Youth face being left high and dry without swim support, Sported underlines
By Sported | 24 February 2023
By Sported | 24 February 2023
Sported is backing calls to protect access to swimming and pools amid fears that cost of living increases and other economic pressures could impact on young people’s ability to take part.
It comes on the Big Swim Day on Friday February 24 with calls to national, devolved and local government to take urgent measures to keep open the doors of facilities, many of whom are small, independent pools serving local communities.
Newly-published Sported research among a network of 3,000 member groups across a variety of activities showed 53 per cent were witnessing a reduction in their income.
The charity’s polling, conducted in January 2023, has highlighted fears that young people are being forced out of physical activity – with 37 per cent of groups reporting a reduction in young people attending sessions in recent months.
“Swimming is a life skill but it’s an outlet as well,” said Kathryn Hughes of Merthyr Tydfil Swimming Club.
“There’s the club element. There’s participation and the way they benefit from their involvement within a supportive environment. You don’t see that written down in plans but kids come to understand that’s a big part of what they get.
“We have a pent-up demand that we can’t fulfil because one of the two pools in our area closed suddenly in 2019 and hasn’t re-opened.
“Kids want to come to the club but the numbers exceed our ability to accommodate them and so they are having to go outside the area.”
Sported, which works with community and grassroots organisations across the UK, has written to both the Prime Minister and the First Ministers of Scotland and Wales to flag the issues in recent months.
Sported was also a signatory on a letter to Rishi Sunak earlier this week which asked the UK government to extend its Energy Bills Discount Scheme to the community leisure sector when it is introduced in April – or risk an increase in utility bills which will undermine hubs which offer a priceless lifeline to so many young people across the country.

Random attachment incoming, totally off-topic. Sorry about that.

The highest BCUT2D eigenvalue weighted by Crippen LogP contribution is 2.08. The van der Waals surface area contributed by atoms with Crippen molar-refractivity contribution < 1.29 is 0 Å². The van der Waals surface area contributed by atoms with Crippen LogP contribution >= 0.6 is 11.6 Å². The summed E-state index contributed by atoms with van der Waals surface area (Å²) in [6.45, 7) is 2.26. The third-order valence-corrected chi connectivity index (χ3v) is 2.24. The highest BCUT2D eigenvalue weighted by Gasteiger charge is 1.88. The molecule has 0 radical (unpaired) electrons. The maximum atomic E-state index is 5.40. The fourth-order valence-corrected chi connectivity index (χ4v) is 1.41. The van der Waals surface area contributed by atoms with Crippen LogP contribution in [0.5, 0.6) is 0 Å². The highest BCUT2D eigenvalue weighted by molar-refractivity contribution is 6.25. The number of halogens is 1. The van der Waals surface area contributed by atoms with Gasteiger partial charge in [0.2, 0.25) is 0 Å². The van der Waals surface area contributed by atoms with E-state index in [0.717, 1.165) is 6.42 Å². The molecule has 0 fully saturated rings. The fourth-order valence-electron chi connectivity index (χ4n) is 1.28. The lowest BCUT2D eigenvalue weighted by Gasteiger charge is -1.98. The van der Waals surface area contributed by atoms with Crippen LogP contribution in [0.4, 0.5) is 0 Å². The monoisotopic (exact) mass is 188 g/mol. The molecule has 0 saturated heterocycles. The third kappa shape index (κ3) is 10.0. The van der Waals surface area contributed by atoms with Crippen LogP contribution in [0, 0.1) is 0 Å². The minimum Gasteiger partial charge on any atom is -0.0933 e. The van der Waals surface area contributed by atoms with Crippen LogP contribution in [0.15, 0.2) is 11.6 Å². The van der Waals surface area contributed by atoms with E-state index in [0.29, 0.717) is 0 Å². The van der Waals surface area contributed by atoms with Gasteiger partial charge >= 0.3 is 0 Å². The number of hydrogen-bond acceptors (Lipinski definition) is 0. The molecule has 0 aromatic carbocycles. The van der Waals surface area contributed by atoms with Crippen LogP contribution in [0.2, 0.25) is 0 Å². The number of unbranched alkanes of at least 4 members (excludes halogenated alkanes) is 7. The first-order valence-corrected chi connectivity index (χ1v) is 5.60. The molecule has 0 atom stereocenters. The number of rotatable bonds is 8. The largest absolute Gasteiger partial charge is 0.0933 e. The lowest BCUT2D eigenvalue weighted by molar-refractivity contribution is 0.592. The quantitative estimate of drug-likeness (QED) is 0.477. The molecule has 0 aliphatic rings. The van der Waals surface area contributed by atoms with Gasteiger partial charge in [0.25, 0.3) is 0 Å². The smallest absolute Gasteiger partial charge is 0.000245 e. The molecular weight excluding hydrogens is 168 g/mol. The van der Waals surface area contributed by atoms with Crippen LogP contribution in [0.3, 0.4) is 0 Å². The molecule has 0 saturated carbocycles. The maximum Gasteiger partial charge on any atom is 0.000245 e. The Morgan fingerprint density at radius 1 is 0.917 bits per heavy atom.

“Many smaller swimming facilities, in particular, are run by community organisations to provide a vital local resource,” said Sported chief executive Nicola Walker.
“While community groups rely on affordable access to facilities to remain sustainable and to be able to offer young people a place where they can feel safe and supported.
“We are already seeing how of cost of living pressures are hitting grassroots sport and physical activity in the pocket. It’s so important that government understands that providing support at this challenging time represents a wise long-term investment in our young people and in our society.”
– Sported chief executive Nicola Walker
The impact goes onto dry land too with numerous clubs and centres injecting widespread social benefits into their communities.
During Covid, the West Wight Sports and Community Centre on the Isle of Wight flipped overnight from aquatics and physical activity into an essential hub. That really raised our profile, said Clare Griffin, its centre manager.
That credibility and reach continues now.
“We’re able to do a lot of work with young people,” she underlined. “We run community cafes. We have a co-ordinator who supports vulnerable people and allows us to impact on homelessness and addressing debt concerns.
“We can get to hard-to-reach people and integrate them into what we’re doing and that’s really effective.
“But we’re a charity and have been since we started. We have to raise funds and donations to carry on.”
As in Merthyr Tydfil, two local pools have been reduced to one already and it has enforced a squeeze in capacity.
“You’ve had 500 spaces for swimming lessons lost and that’s a significant hole,” Griffin, whose centre reaches 4,000 users weekly, added.
“We just can’t fill that capacity so some people who want to learn to swim, can’t.”
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